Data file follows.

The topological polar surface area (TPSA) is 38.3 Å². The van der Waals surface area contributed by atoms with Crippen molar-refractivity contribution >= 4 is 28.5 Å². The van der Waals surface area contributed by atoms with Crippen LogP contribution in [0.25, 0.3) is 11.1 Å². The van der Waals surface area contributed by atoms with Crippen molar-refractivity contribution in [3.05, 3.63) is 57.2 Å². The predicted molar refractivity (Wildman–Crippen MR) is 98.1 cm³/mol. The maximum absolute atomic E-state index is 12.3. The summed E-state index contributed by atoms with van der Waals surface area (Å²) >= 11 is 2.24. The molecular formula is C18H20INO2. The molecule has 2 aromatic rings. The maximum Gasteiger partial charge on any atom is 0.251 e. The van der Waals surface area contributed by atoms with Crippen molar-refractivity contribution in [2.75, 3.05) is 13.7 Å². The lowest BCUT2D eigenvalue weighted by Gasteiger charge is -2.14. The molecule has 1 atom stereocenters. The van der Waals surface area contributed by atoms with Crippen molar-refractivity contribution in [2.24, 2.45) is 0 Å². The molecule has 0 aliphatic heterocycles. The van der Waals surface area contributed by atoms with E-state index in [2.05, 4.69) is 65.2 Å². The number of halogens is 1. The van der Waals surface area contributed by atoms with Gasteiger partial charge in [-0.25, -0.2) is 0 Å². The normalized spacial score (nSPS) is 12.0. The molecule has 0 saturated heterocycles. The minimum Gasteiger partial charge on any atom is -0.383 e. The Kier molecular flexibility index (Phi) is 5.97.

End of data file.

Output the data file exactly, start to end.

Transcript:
The topological polar surface area (TPSA) is 38.3 Å². The van der Waals surface area contributed by atoms with Crippen molar-refractivity contribution >= 4 is 28.5 Å². The van der Waals surface area contributed by atoms with Crippen LogP contribution in [0.25, 0.3) is 11.1 Å². The van der Waals surface area contributed by atoms with Crippen molar-refractivity contribution in [3.05, 3.63) is 57.2 Å². The predicted molar refractivity (Wildman–Crippen MR) is 98.1 cm³/mol. The maximum absolute atomic E-state index is 12.3. The summed E-state index contributed by atoms with van der Waals surface area (Å²) >= 11 is 2.24. The molecular formula is C18H20INO2. The molecule has 2 aromatic rings. The maximum Gasteiger partial charge on any atom is 0.251 e. The van der Waals surface area contributed by atoms with Crippen molar-refractivity contribution in [2.75, 3.05) is 13.7 Å². The lowest BCUT2D eigenvalue weighted by Gasteiger charge is -2.14. The molecule has 1 atom stereocenters. The van der Waals surface area contributed by atoms with Crippen molar-refractivity contribution in [2.24, 2.45) is 0 Å². The molecule has 0 aliphatic heterocycles. The van der Waals surface area contributed by atoms with E-state index in [2.05, 4.69) is 65.2 Å². The number of halogens is 1. The van der Waals surface area contributed by atoms with Gasteiger partial charge in [-0.25, -0.2) is 0 Å². The normalized spacial score (nSPS) is 12.0. The molecule has 0 saturated heterocycles. The minimum Gasteiger partial charge on any atom is -0.383 e. The Kier molecular flexibility index (Phi) is 5.97.